Using the Tech
- With a QR code, the user must open a scanner app on their smartphone, hover over the QR code, and wait for the phone to analyze it and react to the code.
- With NFC, the user waves the phone near the NFC tag area and the information is transferred instantly. No need to open an app or wait for analysis.
The major advantage of NFC is its flexibility. Storing different types of information and changing it on a whim is possible without ever creating a new NFC tag. An owner can simply overwrite the information currently on the tag and create new info.
Each technology has its' advantages and disadvantages
NFC offers faster, easier, more secure transactions and options, yet QR codes still currently reach a wider market since more phones have cameras that can read them than those that can read NFC tags. With its increased adoption though by the iPhone, NFC has become a lot more popular and narrows the gap between itself and QR codes.
When choosing to implement contact-less solutions it is important to consider how they will be managed at scale. Regardless of technology, each solution requires items to be uniquely encoded to ensure proper content delivery and accurate reporting.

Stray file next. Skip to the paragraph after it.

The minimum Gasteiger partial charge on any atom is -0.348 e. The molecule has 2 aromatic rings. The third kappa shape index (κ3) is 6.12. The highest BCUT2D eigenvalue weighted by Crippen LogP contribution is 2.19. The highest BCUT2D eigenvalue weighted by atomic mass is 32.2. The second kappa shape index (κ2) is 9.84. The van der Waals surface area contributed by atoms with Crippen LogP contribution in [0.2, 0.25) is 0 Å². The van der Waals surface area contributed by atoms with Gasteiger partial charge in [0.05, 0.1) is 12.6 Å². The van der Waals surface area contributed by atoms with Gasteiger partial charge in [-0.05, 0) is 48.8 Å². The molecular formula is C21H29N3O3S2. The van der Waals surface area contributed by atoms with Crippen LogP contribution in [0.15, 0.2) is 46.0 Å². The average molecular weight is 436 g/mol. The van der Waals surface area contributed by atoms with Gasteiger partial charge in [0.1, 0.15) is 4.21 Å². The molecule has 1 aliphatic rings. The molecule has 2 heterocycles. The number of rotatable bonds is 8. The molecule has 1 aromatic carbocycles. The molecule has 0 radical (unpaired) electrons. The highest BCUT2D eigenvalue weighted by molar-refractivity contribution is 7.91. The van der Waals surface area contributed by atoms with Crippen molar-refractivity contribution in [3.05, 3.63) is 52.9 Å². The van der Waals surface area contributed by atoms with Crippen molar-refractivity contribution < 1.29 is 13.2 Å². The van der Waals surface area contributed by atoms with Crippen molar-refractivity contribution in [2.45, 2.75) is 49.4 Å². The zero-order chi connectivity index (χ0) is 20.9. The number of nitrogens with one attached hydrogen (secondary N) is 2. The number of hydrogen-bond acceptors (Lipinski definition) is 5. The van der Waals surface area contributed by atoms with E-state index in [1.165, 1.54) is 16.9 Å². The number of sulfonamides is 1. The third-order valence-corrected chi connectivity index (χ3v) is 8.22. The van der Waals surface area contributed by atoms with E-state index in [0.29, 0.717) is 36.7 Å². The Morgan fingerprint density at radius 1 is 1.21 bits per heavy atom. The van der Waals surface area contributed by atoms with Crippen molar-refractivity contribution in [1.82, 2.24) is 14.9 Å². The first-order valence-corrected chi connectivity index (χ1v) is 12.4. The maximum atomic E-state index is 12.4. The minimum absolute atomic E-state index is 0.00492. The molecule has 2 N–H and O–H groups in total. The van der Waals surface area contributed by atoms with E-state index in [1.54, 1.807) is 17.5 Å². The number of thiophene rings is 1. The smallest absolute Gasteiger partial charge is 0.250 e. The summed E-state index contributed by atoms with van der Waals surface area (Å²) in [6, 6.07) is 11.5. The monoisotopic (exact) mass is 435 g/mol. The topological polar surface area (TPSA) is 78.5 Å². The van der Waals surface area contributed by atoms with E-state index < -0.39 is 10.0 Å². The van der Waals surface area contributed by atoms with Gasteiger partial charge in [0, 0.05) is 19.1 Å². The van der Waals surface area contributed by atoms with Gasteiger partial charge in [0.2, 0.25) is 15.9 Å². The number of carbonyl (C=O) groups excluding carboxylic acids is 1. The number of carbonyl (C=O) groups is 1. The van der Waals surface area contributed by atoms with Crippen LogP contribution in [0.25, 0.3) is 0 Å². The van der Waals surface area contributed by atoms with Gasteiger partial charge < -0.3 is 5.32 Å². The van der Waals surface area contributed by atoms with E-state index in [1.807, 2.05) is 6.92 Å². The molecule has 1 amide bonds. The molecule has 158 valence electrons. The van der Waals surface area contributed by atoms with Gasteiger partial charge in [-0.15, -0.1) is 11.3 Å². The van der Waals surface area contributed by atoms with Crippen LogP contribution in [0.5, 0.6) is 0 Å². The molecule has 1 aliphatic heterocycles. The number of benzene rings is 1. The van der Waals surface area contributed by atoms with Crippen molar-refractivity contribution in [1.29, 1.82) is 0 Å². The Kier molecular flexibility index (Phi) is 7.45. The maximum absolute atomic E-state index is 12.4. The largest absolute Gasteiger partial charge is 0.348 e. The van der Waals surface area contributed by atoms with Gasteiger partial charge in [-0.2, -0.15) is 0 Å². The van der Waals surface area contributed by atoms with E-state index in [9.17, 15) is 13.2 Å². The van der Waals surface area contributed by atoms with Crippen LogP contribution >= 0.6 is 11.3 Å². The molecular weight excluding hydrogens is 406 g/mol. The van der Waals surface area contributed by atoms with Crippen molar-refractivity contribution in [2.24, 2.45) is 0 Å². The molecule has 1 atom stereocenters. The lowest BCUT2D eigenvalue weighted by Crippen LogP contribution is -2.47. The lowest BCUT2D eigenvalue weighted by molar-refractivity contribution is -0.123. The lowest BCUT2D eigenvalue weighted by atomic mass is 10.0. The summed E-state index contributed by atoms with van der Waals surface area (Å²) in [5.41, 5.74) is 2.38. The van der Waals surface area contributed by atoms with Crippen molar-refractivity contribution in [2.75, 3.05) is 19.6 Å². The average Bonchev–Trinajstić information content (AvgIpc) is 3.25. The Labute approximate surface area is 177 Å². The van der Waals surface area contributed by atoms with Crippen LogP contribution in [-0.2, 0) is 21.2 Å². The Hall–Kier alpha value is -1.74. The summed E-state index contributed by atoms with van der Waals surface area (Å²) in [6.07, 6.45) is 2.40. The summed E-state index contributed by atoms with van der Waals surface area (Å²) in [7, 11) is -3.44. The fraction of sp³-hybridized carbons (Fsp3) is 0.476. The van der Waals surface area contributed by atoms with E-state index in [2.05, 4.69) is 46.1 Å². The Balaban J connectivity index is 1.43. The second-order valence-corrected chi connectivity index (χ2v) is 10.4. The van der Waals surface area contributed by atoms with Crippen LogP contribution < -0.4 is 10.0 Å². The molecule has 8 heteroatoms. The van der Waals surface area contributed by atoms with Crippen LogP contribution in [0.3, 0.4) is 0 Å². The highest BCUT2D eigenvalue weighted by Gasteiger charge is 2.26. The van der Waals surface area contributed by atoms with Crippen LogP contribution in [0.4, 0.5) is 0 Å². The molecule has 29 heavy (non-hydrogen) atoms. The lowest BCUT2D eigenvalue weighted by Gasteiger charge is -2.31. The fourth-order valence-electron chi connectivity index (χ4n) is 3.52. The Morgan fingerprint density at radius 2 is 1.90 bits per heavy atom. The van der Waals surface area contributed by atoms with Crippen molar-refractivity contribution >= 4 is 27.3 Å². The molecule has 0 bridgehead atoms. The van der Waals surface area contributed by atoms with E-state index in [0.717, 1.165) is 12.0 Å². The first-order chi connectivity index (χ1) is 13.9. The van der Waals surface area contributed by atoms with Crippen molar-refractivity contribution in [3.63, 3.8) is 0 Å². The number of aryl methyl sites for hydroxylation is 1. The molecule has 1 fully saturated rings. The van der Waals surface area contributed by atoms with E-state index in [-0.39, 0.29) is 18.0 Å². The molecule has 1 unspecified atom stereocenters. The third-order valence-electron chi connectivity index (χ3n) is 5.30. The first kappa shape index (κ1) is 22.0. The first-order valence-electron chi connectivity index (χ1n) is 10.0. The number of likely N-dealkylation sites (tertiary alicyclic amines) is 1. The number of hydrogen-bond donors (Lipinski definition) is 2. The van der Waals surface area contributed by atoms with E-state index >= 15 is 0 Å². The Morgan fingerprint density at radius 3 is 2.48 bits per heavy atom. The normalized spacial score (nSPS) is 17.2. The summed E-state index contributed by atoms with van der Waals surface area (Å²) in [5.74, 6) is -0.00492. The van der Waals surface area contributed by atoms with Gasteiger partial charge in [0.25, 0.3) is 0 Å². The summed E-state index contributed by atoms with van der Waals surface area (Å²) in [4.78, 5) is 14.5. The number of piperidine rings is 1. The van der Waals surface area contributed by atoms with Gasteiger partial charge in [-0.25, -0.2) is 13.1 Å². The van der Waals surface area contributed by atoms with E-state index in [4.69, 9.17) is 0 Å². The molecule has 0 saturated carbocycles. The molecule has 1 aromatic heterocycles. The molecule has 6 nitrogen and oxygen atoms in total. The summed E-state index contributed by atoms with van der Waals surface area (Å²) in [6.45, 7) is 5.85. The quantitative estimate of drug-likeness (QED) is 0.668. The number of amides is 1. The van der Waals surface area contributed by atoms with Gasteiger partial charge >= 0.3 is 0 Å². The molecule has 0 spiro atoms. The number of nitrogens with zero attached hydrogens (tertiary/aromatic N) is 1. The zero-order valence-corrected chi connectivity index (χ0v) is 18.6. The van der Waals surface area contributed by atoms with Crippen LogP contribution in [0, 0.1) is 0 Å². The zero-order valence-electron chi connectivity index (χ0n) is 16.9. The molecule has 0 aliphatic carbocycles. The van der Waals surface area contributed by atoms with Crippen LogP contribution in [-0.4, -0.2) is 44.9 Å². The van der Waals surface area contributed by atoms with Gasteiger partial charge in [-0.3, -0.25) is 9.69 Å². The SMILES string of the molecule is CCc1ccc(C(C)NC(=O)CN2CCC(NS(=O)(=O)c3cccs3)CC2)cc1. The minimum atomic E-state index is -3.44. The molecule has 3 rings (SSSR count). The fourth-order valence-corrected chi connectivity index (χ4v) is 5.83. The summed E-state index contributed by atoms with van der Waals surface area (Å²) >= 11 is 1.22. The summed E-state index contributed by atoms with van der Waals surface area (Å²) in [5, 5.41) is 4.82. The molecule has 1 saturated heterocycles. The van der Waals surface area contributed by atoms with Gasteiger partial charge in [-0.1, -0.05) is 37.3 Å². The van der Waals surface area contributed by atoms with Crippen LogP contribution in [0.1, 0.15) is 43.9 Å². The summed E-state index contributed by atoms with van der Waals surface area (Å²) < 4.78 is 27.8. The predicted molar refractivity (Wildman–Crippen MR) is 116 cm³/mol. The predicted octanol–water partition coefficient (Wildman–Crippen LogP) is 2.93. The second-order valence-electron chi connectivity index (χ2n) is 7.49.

Because NFC tags can be embedded into consumer goods, and are not discarded after the sale, they are a highly effective way to deploy engaging experiences throughout the entire customer journey.
Consequently, brands can now engage customers after the sale with value-add content and gain customer feedback to inform better product decisions. As a result, NFC extends the value chain for a product.
NFC Phone Facts
The iPhone has had NFC capabilities since 2014 with the release of the iPhone 6. Initially, NFC was made exclusive to Apple Pay. In-app NFC read capabilities were later introduced in 2017 with iOS 11.
Users with an iPhone 7 and newer can read NFC with an app like Decode. iPhone XS, XS Max, and XR, released in 2018, have the ability to read NFC from the home screen without the need for a 3rd party app.
As of fall 2019, Apple unlocked the ability for the iPhone 7 and newer to write NFC tags with an associated app.
The latest iPhone 11, 11 Pro, and 11 Pro Max all support NFC reading without the need for a 3rd party app and the ability to write NFC tags with a 3rd party app.
Android devices were first-to-market with NFC support in the early 2000s. Unlike iPhones, Android devices do not require an app to utilize NFC. Instead, reading is enabled from any screen whenever the device is unlocked.
Android devices support NFC in its three modes: read/write, card emulation, and peer-to-peer (P2P). NFC card emulation is best exemplified by Android Pay, and P2P by Android Beam file transfers.